Mnesia and uniqueness on two keys
Wed Jul 13 15:10:16 CEST 2005
Den 2005-07-13 04:00:08 skrev Joel Reymont <>:
> I'm obviously missing something. What is a key then?
> Thanks, Joel
> On Jul 13, 2005, at 1:38 AM, Sean Hinde wrote:
>> Nowhere does the documentation claim that an index is part of a key.
In database parlance, a 'key attribute' uniquely identifies a
An 'index' is a structure that, given an attribute value
points to one or several actual objects. The attribute
value used by the index is called an 'index field'.
A 'primary index' uses the primary key as its index field,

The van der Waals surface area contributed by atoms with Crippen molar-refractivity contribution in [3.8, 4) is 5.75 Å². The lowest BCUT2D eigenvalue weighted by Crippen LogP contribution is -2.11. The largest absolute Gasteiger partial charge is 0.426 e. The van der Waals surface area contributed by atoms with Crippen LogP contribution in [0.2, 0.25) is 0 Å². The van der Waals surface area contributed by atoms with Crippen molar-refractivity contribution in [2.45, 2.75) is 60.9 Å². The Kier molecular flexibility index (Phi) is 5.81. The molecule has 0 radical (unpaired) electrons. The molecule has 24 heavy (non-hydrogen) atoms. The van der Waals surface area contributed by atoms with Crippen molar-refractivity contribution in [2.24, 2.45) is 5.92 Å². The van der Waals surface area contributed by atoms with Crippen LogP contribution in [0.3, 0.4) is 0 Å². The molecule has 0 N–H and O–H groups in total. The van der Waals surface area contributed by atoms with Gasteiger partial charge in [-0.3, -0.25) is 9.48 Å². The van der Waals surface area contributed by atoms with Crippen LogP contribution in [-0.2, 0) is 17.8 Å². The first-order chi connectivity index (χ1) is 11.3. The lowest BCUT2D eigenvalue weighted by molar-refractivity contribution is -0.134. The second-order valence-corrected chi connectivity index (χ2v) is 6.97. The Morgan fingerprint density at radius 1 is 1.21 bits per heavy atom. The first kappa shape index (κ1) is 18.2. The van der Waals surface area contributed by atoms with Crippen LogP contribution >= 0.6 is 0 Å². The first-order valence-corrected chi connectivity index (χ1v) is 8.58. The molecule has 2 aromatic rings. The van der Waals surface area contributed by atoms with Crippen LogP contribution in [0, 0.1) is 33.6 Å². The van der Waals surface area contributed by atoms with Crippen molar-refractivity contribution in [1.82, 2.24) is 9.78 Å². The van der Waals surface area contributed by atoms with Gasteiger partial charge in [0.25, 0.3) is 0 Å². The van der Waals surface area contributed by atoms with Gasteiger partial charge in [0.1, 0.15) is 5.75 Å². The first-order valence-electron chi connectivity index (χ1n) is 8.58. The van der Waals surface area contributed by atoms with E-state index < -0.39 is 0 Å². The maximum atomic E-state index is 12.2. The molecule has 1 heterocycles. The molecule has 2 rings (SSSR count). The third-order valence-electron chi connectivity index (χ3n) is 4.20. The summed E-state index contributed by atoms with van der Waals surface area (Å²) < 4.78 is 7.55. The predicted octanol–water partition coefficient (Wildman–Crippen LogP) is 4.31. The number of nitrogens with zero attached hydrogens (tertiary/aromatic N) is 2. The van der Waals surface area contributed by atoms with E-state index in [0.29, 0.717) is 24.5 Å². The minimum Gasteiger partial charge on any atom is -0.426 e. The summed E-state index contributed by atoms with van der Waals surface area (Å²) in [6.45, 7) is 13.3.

thus producing a 'dense index' (where each index value
always points to exactly one object). An index that uses
another key attribute in the object is called a 'secondary
index', and the index field in question a 'secondary key'.
Thus, you can define an index on an attribute, but you
cannot tell mnesia that the attribute is a 'key'
attribute (i.e. unique).
An ets 'set' or 'ordered_set' table can be seen as a
primary index. Mnesia also supports indexes on non-key
attributes, but has no notion of 'secondary keys'.
In Mnesia, the 2nd element of the record is always the
primary key (if 'set' or 'ordered_set'). I know of no
good RDBMS terminology for 'bag' tables, since such
tables are not part of the relational database model.
Furthermore, all attributes in mnesia are considered
atomic -- there are no composite attributes. Thus, you
cannot index a combination of attributes, or part of an
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